The article at the center at the controversy was a feature story on the front page of the local section of the Cit-Pat Tuesday. It featured a big picture of a little girl taking the MEAP at Hunt Elementary and a headline "Testing Time." It was published on the Internet too.
The real problem was the 2nd and 3rd paragraph of the article--a description of fifth grader James Ransom's essay on "someone he's thankful for". That was the question posed to fifth graders.
The following sentence says the sixth grade prompt was on being part of a team.
"We couldn't take any chances," Michigan Department of Education spokesperson Martin Ackley says of the department's decision to re-test all 5th and 6th graders. He says it's too hard to know who may have seen the article, and it's an unfair advantage. He says it compromises the integrity of the MEAP.
A new test is already in development for re-testing and for districts who haven't taken the MEAP. They have until October 26th.
Re-testing will cost hundreds of thousands of dollars.
The reporter at issue, Chad Livengood, writes about how this fiasco happened on his blog called "Taking Notes."
He admits he was allowed in the classroom at Hunt Elementary school to talk to students even while others were still testing. He says he thought it odd, but trusted the teacher who let him in.
"I feel bad about the problems this simple feature story has caused," he writes. "I apologize for any problems this story created, but I'm not an expert on MEAP rules and I rely heavily on school officials to tell me what the classroom access boundaries are."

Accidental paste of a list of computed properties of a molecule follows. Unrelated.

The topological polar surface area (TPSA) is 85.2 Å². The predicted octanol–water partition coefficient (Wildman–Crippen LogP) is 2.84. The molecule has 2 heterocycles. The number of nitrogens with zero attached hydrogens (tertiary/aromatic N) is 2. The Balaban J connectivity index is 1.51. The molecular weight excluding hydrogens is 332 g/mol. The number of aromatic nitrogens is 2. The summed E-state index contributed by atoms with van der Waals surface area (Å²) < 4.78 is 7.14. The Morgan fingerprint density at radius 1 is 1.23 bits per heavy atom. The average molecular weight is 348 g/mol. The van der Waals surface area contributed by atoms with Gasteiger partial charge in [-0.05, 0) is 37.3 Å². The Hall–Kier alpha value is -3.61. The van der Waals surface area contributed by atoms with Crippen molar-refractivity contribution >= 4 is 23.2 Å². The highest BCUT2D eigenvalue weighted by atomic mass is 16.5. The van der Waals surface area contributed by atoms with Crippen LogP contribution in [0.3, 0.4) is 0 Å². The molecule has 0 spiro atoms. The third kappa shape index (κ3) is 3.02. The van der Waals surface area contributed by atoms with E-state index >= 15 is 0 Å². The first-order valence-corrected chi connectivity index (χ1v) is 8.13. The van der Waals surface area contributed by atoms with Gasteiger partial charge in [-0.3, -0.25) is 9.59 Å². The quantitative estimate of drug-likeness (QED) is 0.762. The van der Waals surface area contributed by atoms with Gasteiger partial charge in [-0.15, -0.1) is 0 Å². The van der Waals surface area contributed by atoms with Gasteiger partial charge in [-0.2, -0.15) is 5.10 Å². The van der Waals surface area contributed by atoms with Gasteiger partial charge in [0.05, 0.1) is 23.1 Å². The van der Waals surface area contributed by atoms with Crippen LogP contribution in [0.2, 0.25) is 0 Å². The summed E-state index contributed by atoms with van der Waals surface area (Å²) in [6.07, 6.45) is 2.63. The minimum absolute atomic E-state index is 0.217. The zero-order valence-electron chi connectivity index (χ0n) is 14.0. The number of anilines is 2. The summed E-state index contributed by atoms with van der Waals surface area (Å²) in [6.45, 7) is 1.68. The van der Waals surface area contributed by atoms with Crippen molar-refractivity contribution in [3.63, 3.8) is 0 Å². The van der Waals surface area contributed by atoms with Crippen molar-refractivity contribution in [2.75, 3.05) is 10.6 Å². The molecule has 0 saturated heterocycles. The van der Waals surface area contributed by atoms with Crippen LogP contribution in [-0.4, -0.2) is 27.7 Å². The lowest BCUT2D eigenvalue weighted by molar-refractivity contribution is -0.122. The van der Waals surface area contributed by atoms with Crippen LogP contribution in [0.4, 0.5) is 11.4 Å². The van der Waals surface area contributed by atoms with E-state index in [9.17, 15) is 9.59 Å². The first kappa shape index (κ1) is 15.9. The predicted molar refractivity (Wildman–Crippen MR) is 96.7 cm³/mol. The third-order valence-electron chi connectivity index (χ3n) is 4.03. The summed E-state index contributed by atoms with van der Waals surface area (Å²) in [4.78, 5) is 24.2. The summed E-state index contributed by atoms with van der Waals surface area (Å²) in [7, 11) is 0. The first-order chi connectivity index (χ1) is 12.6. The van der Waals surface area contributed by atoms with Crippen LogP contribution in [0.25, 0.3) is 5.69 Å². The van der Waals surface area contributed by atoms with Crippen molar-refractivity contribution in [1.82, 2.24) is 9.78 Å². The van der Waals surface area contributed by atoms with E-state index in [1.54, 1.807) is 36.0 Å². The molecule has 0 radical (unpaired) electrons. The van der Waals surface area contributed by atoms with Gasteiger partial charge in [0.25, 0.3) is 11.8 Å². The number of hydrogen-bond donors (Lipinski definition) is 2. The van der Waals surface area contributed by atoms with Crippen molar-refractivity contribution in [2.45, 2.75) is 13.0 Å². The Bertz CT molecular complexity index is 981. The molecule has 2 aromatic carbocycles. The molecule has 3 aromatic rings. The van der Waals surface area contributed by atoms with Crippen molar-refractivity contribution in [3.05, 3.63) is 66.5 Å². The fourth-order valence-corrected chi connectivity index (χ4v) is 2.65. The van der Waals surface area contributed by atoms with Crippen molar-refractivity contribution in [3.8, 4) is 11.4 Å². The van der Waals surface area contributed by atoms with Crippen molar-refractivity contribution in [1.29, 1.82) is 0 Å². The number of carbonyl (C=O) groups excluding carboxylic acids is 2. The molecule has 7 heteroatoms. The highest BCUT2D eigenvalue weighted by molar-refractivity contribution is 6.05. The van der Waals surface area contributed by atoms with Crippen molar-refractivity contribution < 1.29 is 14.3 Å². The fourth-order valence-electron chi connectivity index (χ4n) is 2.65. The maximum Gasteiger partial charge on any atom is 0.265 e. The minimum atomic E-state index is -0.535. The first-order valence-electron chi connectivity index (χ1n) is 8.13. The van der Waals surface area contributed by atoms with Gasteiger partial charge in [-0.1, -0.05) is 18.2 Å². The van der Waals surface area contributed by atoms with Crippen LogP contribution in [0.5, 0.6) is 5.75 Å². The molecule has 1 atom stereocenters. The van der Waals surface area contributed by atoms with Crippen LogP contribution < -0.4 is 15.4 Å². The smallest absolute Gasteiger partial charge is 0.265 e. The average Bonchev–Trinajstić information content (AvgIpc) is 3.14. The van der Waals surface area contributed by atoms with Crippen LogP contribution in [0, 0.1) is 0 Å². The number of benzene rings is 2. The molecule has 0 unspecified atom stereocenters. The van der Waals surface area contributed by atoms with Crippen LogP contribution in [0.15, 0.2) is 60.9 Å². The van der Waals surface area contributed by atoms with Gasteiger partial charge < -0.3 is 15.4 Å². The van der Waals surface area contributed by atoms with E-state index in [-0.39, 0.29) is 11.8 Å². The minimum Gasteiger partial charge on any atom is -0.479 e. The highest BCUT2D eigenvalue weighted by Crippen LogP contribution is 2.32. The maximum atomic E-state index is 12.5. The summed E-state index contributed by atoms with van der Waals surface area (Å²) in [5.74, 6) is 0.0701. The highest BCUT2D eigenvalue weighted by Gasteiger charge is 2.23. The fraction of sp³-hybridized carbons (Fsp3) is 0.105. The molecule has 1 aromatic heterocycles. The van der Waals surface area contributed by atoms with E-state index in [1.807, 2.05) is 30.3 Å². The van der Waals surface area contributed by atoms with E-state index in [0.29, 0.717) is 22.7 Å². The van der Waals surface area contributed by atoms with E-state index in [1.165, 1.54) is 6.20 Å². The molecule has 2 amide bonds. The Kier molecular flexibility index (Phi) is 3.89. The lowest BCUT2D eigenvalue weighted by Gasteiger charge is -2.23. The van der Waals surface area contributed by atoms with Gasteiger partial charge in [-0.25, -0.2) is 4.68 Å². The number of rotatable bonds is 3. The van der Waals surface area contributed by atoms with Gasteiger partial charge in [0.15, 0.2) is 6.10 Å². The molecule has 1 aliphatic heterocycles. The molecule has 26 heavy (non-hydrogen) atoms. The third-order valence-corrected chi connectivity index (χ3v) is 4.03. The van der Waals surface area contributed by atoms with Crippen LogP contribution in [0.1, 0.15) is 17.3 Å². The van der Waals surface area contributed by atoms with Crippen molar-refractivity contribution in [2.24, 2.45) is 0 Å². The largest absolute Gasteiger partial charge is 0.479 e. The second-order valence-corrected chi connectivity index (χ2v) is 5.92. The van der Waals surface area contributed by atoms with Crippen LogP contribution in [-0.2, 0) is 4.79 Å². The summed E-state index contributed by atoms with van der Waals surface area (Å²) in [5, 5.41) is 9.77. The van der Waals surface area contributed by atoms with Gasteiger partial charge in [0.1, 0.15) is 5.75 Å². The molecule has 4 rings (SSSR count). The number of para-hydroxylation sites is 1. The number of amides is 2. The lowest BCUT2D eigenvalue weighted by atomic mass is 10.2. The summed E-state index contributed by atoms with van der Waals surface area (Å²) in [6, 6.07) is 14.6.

Ackley says the state wishes the reporter and editor knew the gravity of the error before they published it, but he says it is ultimately the district's responsibility to follow the rules related to test taking. A photographer should not have been allowed in, the reporter also should not have been in the room, and the questions should never have been discussed.
The state is investigating Jackson Public Schools. A district spokesperson declined to comment.
There are about 260,000 5th and 6th graders in Michigan. It's impossible to know how many have to be retested. That should happen before October 26.
The Cit-Pat's editor Eileen Lehnert spoke only to the Associated Press. She told them, "We had no idea we were doing something that could hurt the school, the district or the state... It was supposed to be a positive story and it's turned into a fiasco." She says the paper didn't know districts had yet to test, and she wonders why that is allowed if a breach of security causes this kind of trouble.